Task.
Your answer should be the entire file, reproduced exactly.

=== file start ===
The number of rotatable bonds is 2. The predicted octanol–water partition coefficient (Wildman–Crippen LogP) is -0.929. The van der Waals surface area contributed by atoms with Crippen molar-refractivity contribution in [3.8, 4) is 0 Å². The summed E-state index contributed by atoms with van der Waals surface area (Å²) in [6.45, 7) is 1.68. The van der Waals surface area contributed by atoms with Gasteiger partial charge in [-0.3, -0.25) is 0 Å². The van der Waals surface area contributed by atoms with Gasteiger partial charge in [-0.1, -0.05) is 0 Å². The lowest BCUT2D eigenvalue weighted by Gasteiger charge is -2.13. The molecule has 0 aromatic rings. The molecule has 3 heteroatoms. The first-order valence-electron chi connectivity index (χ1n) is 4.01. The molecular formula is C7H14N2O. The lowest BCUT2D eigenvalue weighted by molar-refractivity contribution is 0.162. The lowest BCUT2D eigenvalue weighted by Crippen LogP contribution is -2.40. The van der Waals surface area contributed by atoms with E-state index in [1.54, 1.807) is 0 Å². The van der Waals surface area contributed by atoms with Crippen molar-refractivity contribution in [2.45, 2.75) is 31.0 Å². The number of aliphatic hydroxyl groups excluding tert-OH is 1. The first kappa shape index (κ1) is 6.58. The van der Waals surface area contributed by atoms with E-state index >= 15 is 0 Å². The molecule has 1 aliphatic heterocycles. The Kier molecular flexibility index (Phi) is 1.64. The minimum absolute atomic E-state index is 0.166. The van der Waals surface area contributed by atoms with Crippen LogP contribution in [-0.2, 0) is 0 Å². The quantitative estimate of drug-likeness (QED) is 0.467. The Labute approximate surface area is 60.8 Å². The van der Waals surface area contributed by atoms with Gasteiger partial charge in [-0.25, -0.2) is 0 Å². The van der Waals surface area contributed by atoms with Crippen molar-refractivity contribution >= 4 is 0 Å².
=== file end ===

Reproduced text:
The number of rotatable bonds is 2. The predicted octanol–water partition coefficient (Wildman–Crippen LogP) is -0.929. The van der Waals surface area contributed by atoms with Crippen molar-refractivity contribution in [3.8, 4) is 0 Å². The summed E-state index contributed by atoms with van der Waals surface area (Å²) in [6.45, 7) is 1.68. The van der Waals surface area contributed by atoms with Gasteiger partial charge in [-0.3, -0.25) is 0 Å². The van der Waals surface area contributed by atoms with Gasteiger partial charge in [-0.1, -0.05) is 0 Å². The lowest BCUT2D eigenvalue weighted by Gasteiger charge is -2.13. The molecule has 0 aromatic rings. The molecule has 3 heteroatoms. The first-order valence-electron chi connectivity index (χ1n) is 4.01. The molecular formula is C7H14N2O. The lowest BCUT2D eigenvalue weighted by molar-refractivity contribution is 0.162. The lowest BCUT2D eigenvalue weighted by Crippen LogP contribution is -2.40. The van der Waals surface area contributed by atoms with E-state index in [1.54, 1.807) is 0 Å². The van der Waals surface area contributed by atoms with Crippen molar-refractivity contribution in [2.45, 2.75) is 31.0 Å². The number of aliphatic hydroxyl groups excluding tert-OH is 1. The first kappa shape index (κ1) is 6.58. The van der Waals surface area contributed by atoms with E-state index >= 15 is 0 Å². The molecule has 1 aliphatic heterocycles. The Kier molecular flexibility index (Phi) is 1.64. The minimum absolute atomic E-state index is 0.166. The van der Waals surface area contributed by atoms with Crippen LogP contribution in [-0.2, 0) is 0 Å². The quantitative estimate of drug-likeness (QED) is 0.467. The Labute approximate surface area is 60.8 Å². The van der Waals surface area contributed by atoms with Gasteiger partial charge in [-0.25, -0.2) is 0 Å². The van der Waals surface area contributed by atoms with Crippen molar-refractivity contribution >= 4 is 0 Å².